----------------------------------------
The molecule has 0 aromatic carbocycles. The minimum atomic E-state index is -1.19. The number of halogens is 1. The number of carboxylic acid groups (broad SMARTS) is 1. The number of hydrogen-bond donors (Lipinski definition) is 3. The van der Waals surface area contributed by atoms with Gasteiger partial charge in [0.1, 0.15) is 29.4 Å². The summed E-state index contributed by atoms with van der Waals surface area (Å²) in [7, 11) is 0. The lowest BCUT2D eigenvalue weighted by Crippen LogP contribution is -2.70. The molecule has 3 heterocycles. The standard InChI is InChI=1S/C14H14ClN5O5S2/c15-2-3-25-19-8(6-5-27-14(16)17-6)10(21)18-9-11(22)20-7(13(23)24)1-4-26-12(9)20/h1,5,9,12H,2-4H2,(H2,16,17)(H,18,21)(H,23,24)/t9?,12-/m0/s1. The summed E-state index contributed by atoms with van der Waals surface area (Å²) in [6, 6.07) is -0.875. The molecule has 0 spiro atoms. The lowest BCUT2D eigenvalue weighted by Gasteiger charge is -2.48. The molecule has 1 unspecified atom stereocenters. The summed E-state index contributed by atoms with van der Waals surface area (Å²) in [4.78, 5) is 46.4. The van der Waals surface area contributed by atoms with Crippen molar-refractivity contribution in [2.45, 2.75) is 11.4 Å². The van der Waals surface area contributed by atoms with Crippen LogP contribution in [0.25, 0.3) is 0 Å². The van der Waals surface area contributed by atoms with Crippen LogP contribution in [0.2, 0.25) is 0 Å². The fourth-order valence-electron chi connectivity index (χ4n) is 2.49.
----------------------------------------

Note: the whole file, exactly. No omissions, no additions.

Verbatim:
The molecule has 0 aromatic carbocycles. The minimum atomic E-state index is -1.19. The number of halogens is 1. The number of carboxylic acid groups (broad SMARTS) is 1. The number of hydrogen-bond donors (Lipinski definition) is 3. The van der Waals surface area contributed by atoms with Gasteiger partial charge in [0.1, 0.15) is 29.4 Å². The summed E-state index contributed by atoms with van der Waals surface area (Å²) in [7, 11) is 0. The lowest BCUT2D eigenvalue weighted by Crippen LogP contribution is -2.70. The molecule has 3 heterocycles. The standard InChI is InChI=1S/C14H14ClN5O5S2/c15-2-3-25-19-8(6-5-27-14(16)17-6)10(21)18-9-11(22)20-7(13(23)24)1-4-26-12(9)20/h1,5,9,12H,2-4H2,(H2,16,17)(H,18,21)(H,23,24)/t9?,12-/m0/s1. The summed E-state index contributed by atoms with van der Waals surface area (Å²) in [6, 6.07) is -0.875. The molecule has 0 spiro atoms. The lowest BCUT2D eigenvalue weighted by Gasteiger charge is -2.48. The molecule has 1 unspecified atom stereocenters. The summed E-state index contributed by atoms with van der Waals surface area (Å²) in [4.78, 5) is 46.4. The van der Waals surface area contributed by atoms with Crippen molar-refractivity contribution in [2.45, 2.75) is 11.4 Å². The van der Waals surface area contributed by atoms with Crippen LogP contribution in [0.25, 0.3) is 0 Å². The van der Waals surface area contributed by atoms with Crippen LogP contribution in [0.2, 0.25) is 0 Å². The fourth-order valence-electron chi connectivity index (χ4n) is 2.49.